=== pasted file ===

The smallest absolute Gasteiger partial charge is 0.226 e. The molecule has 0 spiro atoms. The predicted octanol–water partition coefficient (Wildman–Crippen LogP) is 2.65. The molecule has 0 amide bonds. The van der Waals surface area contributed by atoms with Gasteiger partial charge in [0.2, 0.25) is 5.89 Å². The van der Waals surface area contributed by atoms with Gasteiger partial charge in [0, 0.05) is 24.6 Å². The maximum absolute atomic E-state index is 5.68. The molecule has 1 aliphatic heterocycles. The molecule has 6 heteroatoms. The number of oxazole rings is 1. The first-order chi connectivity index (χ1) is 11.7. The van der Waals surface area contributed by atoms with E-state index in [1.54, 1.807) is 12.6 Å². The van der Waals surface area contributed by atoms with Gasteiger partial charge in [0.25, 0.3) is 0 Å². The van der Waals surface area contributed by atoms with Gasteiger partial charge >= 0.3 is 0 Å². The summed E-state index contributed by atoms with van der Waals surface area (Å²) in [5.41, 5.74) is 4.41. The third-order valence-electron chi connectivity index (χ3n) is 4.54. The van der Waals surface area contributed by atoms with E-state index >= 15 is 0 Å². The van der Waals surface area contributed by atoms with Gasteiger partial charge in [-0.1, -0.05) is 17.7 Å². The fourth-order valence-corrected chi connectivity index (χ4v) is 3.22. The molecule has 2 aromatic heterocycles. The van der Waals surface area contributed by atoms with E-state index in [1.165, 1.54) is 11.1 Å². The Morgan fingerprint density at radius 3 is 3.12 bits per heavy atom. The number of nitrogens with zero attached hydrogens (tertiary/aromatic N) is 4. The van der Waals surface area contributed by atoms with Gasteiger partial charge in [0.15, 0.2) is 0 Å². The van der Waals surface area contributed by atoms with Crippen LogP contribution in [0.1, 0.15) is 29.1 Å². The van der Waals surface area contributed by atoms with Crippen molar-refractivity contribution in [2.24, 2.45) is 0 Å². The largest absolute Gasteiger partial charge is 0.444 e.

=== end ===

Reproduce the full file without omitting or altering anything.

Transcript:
The smallest absolute Gasteiger partial charge is 0.226 e. The molecule has 0 spiro atoms. The predicted octanol–water partition coefficient (Wildman–Crippen LogP) is 2.65. The molecule has 0 amide bonds. The van der Waals surface area contributed by atoms with Gasteiger partial charge in [0.2, 0.25) is 5.89 Å². The van der Waals surface area contributed by atoms with Gasteiger partial charge in [0, 0.05) is 24.6 Å². The maximum absolute atomic E-state index is 5.68. The molecule has 1 aliphatic heterocycles. The molecule has 6 heteroatoms. The number of oxazole rings is 1. The first-order chi connectivity index (χ1) is 11.7. The van der Waals surface area contributed by atoms with E-state index in [1.54, 1.807) is 12.6 Å². The van der Waals surface area contributed by atoms with Gasteiger partial charge in [0.25, 0.3) is 0 Å². The van der Waals surface area contributed by atoms with Gasteiger partial charge >= 0.3 is 0 Å². The summed E-state index contributed by atoms with van der Waals surface area (Å²) in [5.41, 5.74) is 4.41. The third-order valence-electron chi connectivity index (χ3n) is 4.54. The van der Waals surface area contributed by atoms with E-state index >= 15 is 0 Å². The van der Waals surface area contributed by atoms with Gasteiger partial charge in [-0.1, -0.05) is 17.7 Å². The fourth-order valence-corrected chi connectivity index (χ4v) is 3.22. The molecule has 2 aromatic heterocycles. The van der Waals surface area contributed by atoms with E-state index in [1.165, 1.54) is 11.1 Å². The Morgan fingerprint density at radius 3 is 3.12 bits per heavy atom. The number of nitrogens with zero attached hydrogens (tertiary/aromatic N) is 4. The van der Waals surface area contributed by atoms with Gasteiger partial charge in [0.15, 0.2) is 0 Å². The van der Waals surface area contributed by atoms with Crippen LogP contribution in [0.1, 0.15) is 29.1 Å². The van der Waals surface area contributed by atoms with Crippen molar-refractivity contribution in [2.24, 2.45) is 0 Å². The largest absolute Gasteiger partial charge is 0.444 e.